Wednesday, December 17, 2008

Spin-o-rama into my heart

You've likely seen this:

It's pretty much the talk of the town today (and if it's the talk of T.O. it's likely being forced down the throat a conversation starter everywhere in our fair land).

Pretty cool move, eh?

If you were insane enough to listen to the post-game presser last night you would have heard two or three of the reporters ask Ron Wilson what he thought of the move. In particular the reporters wanted to know whether Blake would have had a one way ticket to Exhibition Place if he had missed (somehow it doesn't seem as menacing as sending them to Newfoundland did) and whether he would have been pissed if a Devils player had made that move on the Leafs.

Thankfully, Wilson gave the correct answers ("Don't care what they do as long as they score" and "no, it's up to us to stop what they do"). But, it's telling that the questions were even asked. Only in hockey would the display of creativity be questioned. Just ask Don Cherry. Hockey players, especially Canadian hockey players, don't "showboat." Just keep your stick on the ice and finish your checks.

Remember this:

Or more importantly do you remember Cherry's reaction to the "lacrosse goal?" Somehow that incredible display of skill was held up as evidence of all that was wrong with the game by the people's philosopher. "Let's see the little punk try that in the NHL" was essentially the message.

And, in one way, Cherry was right. Crosby would be taking his life in his own hands if he made a move like that in the NHL. One of the league's thugs would have "delivered a message" to Crosby for having the audacity to be creative. And, the hockey world would have taken the goon's side -- "serves the little punk right," would be the attitude. "How dare he stand above."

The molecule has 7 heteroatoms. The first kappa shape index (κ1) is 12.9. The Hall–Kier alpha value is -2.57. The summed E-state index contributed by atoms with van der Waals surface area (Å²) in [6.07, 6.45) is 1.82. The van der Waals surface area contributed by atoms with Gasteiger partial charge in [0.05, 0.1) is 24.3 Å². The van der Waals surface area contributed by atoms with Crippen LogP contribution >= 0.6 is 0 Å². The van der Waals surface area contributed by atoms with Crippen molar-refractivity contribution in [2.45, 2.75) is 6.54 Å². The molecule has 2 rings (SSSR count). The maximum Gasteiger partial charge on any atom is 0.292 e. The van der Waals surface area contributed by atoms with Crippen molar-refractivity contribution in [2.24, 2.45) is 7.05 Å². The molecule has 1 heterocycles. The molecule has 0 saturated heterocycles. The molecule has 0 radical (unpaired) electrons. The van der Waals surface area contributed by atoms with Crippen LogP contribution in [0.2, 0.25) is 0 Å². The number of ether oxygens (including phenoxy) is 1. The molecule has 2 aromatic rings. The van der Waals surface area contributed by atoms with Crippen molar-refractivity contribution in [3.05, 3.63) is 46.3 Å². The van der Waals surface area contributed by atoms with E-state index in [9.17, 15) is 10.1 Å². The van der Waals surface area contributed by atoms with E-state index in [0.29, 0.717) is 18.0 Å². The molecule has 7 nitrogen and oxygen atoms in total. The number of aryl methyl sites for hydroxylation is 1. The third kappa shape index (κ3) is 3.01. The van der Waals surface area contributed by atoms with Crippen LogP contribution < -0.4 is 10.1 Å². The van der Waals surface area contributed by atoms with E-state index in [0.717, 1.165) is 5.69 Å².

Think Blake is going to keep his head up the next time the Leafs play the Devils?

It's insane. As Canadians we should be proud that we have produced players like Crosby that can do the things that he can do and that even middling players like Blake have the skill to pull off a move like he did last night.

In Hamilton a senior hockey player is on his deathbed after whacking his head off the ice in a fight. Across the U.S. south several NHL franchises are on the brink of bankruptcy (and don't think there isn't a connection between those two ideas. Yes, the people in the rinks cheer when there are fights. That's easy to see. But, we don't know how many people watching at home are turning away). Yet hockey's deep thinkers continue to insist that there is nothing wrong.

It's a wonderful game. Or, at least it can be when the skill and speed of its players are allowed to shine through. But, too often that's lost in the ugliness that grabs the headlines.

If the NHL ever needed a showboat, it's now.

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